I went to Liverpool recently, and I realised how much of a Londoner I have become.
I emerged from Liverpool Lime Street, irritable and grumpy from a four hour train journey with no trolley service, to the smiles and observations of endless smiling faces.
Why is everyone so happy here? We’ve just got off of public transport, which everyone knows is the most depressing place in the world, and definitely not somewhere that exchanging smiles is encouraged.
I went to get a coffee and before I had even opened my mouth: ‘Oh God, your gloves are dead cute, I love them. Bev look at this girls gorgeous gloves’
I don’t even know how to take a compliment from a stranger because it’s been such a long time since I’ve received one. Don’t get me wrong, there’s the occasional timid approach from someone that quite likes the look of your coat and would like to buy it, but rarely does the person behind you in a queue for coffee, go out of their way to stop you and shower you with compliments.
I carried on to Liverpool central, where I was getting the train out to Formby to visit my Nan. I walked into the station and scoured the space for a ticket machine. I saw three people wearing high-vis, all there to help, yet I turned around, determined to be self-sufficient and looked for the machine outside. There wasn’t one. I walked back in, convinced that I had not looked properly, before I could scan the station for a second time, a man from the other side of the barriers shouted: ‘Are you alright there love?’
Was he talking to me? Surely not.
He started to walk toward me. ‘What are you looking for? You look lost’
‘Oh, um, well, um’
What the fuck is this, help without asking for it?
‘Just the ticket machine?’
‘Right, you’ve walked right past that big sign that says tickets, there’s a machine inside the shop, or you could talk to a person over the counter. Good luck love.’
It’s as if I’ve become incapable of asking for help, or engaging with strangers in public spaces. It honestly didn’t even cross my mind to ask someone, they’re always so rude and unhelpful, accept clearly they’re not.
I opted to speak to the person over the counter.
I’m not saying London is a soulless place where no human interaction occurs BUT when it does, it kind of knocks you side ways. It’s like you have to take off your defensive mask before you actually compute that someone may be speaking to you. There is no time to put on a defensive mask, let alone take one off when you’re in Liverpool. Everyone’s your friend. Everyone want’s to tell you what they had for breakfast and what their Mum’s neighbour said to the postman last Wednesday. It reminded me of being back in the little Cotswold village that I grew up in, a place where walking past someone and not giving a wave and a ‘Lovely Morning’, would be the equivalent of shouting ‘FUCK OFF YOU PRICK.’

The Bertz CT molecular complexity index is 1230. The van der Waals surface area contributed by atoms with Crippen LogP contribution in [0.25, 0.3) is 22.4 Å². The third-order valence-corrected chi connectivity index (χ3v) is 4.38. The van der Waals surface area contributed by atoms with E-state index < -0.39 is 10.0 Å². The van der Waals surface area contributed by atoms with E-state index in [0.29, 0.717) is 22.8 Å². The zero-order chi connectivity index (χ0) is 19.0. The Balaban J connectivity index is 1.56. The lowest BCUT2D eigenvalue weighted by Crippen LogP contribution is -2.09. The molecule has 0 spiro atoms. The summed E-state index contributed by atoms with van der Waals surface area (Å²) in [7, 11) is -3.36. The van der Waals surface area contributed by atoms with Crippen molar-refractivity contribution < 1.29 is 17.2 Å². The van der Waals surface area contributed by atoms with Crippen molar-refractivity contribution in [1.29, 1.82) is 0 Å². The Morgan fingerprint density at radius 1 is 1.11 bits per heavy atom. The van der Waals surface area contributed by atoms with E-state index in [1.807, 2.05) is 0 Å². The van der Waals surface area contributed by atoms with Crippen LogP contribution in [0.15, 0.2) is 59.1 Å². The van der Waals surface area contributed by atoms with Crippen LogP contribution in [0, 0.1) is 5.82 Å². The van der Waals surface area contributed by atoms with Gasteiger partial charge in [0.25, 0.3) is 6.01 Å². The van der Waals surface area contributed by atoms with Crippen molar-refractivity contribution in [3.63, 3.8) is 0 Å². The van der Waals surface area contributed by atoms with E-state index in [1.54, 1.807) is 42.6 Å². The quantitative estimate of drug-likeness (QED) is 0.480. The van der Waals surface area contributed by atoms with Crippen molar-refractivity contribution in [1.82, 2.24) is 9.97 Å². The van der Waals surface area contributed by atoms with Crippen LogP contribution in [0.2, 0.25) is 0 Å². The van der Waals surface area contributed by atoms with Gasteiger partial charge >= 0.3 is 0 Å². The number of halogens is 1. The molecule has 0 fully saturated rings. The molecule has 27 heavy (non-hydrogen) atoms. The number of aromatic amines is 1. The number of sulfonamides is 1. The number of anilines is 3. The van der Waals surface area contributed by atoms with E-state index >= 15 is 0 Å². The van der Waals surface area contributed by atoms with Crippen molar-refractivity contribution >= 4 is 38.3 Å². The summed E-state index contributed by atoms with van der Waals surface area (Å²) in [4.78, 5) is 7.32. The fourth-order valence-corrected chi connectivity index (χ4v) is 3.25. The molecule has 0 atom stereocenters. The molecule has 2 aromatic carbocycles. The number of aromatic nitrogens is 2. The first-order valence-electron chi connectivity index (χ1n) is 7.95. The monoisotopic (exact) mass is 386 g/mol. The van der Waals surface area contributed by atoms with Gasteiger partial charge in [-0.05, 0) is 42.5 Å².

Notoriously, no one speaks to each other on the tube, and if someone does try to speak to you, you’re sceptical, because they’re either a Jehovah’s witness or they have ulterior motives like getting in your knickers. I for one, do not have time for either of those types of people.
But, perhaps I have become too cagey, too assured that ever interaction I have outside of the home will be hostile or forced. In order for my journey to be as smooth and incident free as possible, the easiest option is to ignore everyone. Until someone breaks the mould, which is rarely, I am on a one person mission, tunnel vision which includes my phone or a poster on the side of the tube. Even when I do attempt to shake it up, you know take out my head phones, engage with the fellow humans around me with polite eye-contact and maybe even a slightly bitchy head nod and eye roll toward the man that’s fallen asleep with his mouth open and has started to let out a little snore. Even then, it feels like I’m doing something taboo, like I’m rebelling against the status quo of ‘Oh no, this is London, no one speaks to each other because we’re too busy, and important.’
I didn’t realise how attached I had become to this façade. Even on a night out, I was standing at a bar in Liverpool and a guy knocked into me. I turned around expecting him to have already moved on, but instead I was inundated with apologies, and ‘Oh God, I’m so clumsy, can I buy you a drink?’
And it’s not just at the bar, it’s in the smoking area, which merges into the street. Where everyone is invited into the conversation; bouncers, guys who will be sleeping on the street, guys who won’t be sleeping at all, girls who need to borrow lippy, or eye lash glue and you’ll never ever go without a fag. Go to Clapham on a night out and you’d think cigarettes had been placed on rations, everyone’s an only child that doesn’t want to share their favourite toy with their annoying little sister.
I’m wary that I’m encouraging a stereo type; that people up North are friendly, and that everyone down South is stand-offish. Which I had always kind of denied, and if not denied I hadn’t minded. So what if we all go about our own business and only occasionally pop our heads up from the rat race to engage with the other rats? But I couldn’t help but notice, on this particular occasion, that there was a stark contrast with how I was accustomed to engaging with strangers, and how strangers were engaging with me. It made me think. All it really takes is that one person to break the mould, to start a conversation, to give a compliment, or to ask someone if they need help, even if they haven’t asked for it. Why not be that person? The worst that’s going to happen is they tell you to fuck off, to which you can reply: ‘Yes, right I will, but only after I’ve told you how much I love your hat.’